The researchers identified the important DNA region by looking for blue hair follicles in a mouse embryo like this one. (Wikimedia Commons)

The researchers identified the important DNA region by looking for blue hair follicles in a mouse embryo like this one. (Wikimedia Commons)

This small difference isn’t in any gene though—there aren’t any nearby. DNA variants that affect traits that happen outside of genes usually do so by affecting how a gene in a separate part of the DNA works. And this is just what the Stanford researchers found.

From previous work, they were able to home in on a stretch of DNA that was 17,000 or so bases long. There is probably a whole lot going on in such a big piece of DNA and so they wanted to find some part that would only work in hair follicles.

To do this, they chopped this DNA up into three parts and had each control a gene that makes a blue color. They put each of these into mice and asked what parts of the mouse turned blue.

One of the pieces of DNA turned the mouse’s kidneys and hair follicles blue. They had found a 6,700 base pair fragment of DNA that specifically turned genes on in the kidney and hair follicle.

The next step was to chop this DNA up into smaller and smaller pieces to find one that just turned the hair follicles blue. They settled in on an 894 base pair piece that they named the hair follicle enhancer or HFE.

Previous experiments in mice had suggested that this region of the DNA controlled the kit ligand gene (KITLG) that is located 350,000 base pairs away. Since KITLG is involved in making pigment in hair follicles, this seemed like a reasonable target for the DNA they had found.

The authors created mice where either the dark haired or the blond version of this enhancer controlled how much KITLG was made. And lo and behold the mouse with the blonde version had a slightly lighter hair color. This is just what we’d expect from one of the many human variants that contribute to hair color.

It looks like keeping this protein from binding a certain bit of DNA helps to make someone blonde. (Wikimedia Commons/Emw)

It looks like keeping this protein from binding a certain bit of DNA helps to make someone blonde. (Image adapted from Wikimedia Commons/Emw)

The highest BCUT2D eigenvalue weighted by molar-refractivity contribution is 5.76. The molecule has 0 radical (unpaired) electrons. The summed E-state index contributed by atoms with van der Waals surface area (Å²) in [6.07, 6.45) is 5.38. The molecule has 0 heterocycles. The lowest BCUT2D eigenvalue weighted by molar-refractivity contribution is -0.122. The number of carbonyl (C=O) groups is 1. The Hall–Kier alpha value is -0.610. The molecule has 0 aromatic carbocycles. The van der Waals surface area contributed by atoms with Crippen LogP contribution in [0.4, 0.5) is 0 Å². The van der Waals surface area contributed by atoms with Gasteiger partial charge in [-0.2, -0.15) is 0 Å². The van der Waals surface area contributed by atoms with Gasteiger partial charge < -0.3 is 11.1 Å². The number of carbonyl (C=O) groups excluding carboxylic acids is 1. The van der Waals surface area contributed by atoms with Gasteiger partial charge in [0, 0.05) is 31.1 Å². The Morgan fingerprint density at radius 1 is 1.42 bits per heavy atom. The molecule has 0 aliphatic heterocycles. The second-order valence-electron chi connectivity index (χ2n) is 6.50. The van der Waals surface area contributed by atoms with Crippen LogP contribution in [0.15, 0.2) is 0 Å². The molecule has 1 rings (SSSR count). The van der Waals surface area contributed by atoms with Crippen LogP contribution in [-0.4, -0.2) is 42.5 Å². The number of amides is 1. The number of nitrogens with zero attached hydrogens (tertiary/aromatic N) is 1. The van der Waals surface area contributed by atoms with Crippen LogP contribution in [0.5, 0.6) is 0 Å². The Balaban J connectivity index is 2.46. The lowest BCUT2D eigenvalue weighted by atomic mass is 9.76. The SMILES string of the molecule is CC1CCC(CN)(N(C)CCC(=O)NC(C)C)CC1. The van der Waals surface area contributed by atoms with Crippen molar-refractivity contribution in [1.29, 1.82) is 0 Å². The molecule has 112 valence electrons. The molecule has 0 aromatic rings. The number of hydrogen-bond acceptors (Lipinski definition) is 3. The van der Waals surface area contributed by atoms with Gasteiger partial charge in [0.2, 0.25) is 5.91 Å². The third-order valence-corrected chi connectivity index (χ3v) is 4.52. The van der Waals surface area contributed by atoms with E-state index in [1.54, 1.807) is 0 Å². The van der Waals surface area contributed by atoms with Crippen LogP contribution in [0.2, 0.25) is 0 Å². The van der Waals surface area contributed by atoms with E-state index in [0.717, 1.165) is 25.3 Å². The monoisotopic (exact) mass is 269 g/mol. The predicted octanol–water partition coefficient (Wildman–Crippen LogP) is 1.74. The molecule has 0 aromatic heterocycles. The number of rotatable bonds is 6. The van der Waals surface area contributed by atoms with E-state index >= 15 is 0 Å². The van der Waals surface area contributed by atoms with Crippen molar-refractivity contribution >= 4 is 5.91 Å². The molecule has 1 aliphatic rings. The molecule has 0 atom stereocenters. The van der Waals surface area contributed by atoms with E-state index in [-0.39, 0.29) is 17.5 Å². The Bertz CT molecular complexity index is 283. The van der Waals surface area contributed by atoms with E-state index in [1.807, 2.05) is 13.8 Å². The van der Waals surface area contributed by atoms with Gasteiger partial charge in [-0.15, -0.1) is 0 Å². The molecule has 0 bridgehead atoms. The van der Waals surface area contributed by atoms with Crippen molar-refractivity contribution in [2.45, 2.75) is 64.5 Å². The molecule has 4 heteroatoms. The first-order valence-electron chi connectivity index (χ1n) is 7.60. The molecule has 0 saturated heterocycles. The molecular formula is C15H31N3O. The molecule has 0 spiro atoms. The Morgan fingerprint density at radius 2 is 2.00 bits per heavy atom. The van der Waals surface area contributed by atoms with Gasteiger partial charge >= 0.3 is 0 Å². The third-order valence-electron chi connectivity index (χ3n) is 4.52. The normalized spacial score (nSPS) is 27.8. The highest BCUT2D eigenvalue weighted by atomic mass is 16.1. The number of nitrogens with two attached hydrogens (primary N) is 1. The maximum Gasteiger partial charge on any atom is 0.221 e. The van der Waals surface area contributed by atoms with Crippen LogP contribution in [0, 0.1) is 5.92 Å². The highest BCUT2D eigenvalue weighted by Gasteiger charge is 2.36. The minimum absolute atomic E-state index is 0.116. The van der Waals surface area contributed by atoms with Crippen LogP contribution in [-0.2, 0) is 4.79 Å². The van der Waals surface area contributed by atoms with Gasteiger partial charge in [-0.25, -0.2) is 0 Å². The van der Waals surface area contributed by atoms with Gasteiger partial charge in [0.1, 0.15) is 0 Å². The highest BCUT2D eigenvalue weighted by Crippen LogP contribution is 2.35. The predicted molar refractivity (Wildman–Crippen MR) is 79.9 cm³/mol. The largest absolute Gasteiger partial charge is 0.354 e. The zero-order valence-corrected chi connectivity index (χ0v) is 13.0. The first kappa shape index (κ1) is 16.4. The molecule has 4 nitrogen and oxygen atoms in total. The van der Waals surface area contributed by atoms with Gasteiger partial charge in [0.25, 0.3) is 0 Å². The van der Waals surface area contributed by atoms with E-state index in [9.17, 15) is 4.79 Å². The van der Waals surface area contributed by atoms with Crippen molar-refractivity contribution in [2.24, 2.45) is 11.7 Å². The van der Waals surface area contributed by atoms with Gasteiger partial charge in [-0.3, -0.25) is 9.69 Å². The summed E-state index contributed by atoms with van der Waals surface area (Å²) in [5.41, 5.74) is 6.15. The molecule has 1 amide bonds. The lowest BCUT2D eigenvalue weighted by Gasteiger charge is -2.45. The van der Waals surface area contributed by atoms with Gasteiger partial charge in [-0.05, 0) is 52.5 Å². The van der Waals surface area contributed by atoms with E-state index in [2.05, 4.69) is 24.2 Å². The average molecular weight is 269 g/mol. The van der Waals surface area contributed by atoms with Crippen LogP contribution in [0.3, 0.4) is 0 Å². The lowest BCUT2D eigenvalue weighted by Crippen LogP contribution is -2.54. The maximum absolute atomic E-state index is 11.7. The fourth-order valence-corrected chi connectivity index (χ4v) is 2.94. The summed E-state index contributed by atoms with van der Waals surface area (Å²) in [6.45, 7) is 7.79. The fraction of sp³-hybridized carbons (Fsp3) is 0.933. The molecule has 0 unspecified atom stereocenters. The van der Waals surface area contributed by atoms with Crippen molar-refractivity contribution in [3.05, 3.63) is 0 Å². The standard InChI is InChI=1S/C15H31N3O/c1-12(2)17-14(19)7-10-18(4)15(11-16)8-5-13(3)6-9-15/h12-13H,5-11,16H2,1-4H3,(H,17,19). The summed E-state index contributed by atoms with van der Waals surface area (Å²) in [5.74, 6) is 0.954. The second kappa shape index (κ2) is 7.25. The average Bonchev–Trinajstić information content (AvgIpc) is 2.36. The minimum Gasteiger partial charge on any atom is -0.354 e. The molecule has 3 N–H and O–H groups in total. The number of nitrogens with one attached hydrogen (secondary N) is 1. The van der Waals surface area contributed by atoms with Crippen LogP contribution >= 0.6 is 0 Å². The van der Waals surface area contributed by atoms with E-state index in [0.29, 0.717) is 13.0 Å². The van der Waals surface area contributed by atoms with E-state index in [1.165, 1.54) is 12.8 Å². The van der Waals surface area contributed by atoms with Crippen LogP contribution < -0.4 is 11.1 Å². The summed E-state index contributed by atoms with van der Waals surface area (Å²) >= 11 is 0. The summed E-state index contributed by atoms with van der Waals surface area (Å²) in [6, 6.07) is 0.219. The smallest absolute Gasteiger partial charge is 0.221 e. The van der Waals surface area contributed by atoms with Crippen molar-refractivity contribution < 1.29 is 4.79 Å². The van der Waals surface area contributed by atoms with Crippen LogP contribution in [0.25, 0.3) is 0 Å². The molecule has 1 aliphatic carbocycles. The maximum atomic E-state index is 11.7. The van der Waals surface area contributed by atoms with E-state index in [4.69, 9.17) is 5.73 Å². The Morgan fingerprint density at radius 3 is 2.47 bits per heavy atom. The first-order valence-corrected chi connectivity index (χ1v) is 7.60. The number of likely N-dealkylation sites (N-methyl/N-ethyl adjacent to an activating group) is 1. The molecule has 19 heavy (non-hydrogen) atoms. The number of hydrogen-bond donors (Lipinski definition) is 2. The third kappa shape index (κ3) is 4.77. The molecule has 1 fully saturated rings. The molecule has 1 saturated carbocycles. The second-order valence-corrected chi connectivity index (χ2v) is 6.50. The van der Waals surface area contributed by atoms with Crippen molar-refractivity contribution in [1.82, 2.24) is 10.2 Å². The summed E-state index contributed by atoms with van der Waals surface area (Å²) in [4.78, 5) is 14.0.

To affect a gene hundreds of thousands of base pairs away, an enhancer needs to somehow get close to the gene. This is often accomplished in the cell by DNA looping. The enhancer loops around and interacts directly with the gene it affects. Very often this sort of looping is helped by proteins that bind directly to and bend the DNA.

A close look at the DNA change that can lead to blonde hair showed that it messed with the binding of one of these proteins, LEF-1. The researchers hypothesize that the enhancer can’t loop as well in people with the blonde DNA variant leading to less KITLG expression which ultimately leads to less pigment in the hair follicle. This makes sense given how important KITLG is to the cells that make pigment.

So there you have it. People with a DNA change that makes a part of the DNA less bendy are more likely to have blonde hair.

This was not easy to figure out. It wasn’t something relatively simple where a DNA change kills a gene causing some sort of trait. These are much easier mysteries to solve.

Instead we have a change that slightly decreases how well a cell reads the KITLG which is over 300,000 base pairs away. Figuring out what our DNA is doing will not be simple. But it sure will be fun!

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Category: Biology

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About the Author ()

Dr. Barry Starr is a Geneticist-in-Residence at The Tech Museum of Innovation in San Jose, CA and runs their Stanford at The Tech program. The program is part of an ongoing collaboration between the Stanford Department of Genetics and The Tech Museum of Innovation. Together these two partners created the Genetics: Technology with a Twist exhibition. Read his previous contributions to QUEST, a project dedicated to exploring the Science of Sustainability.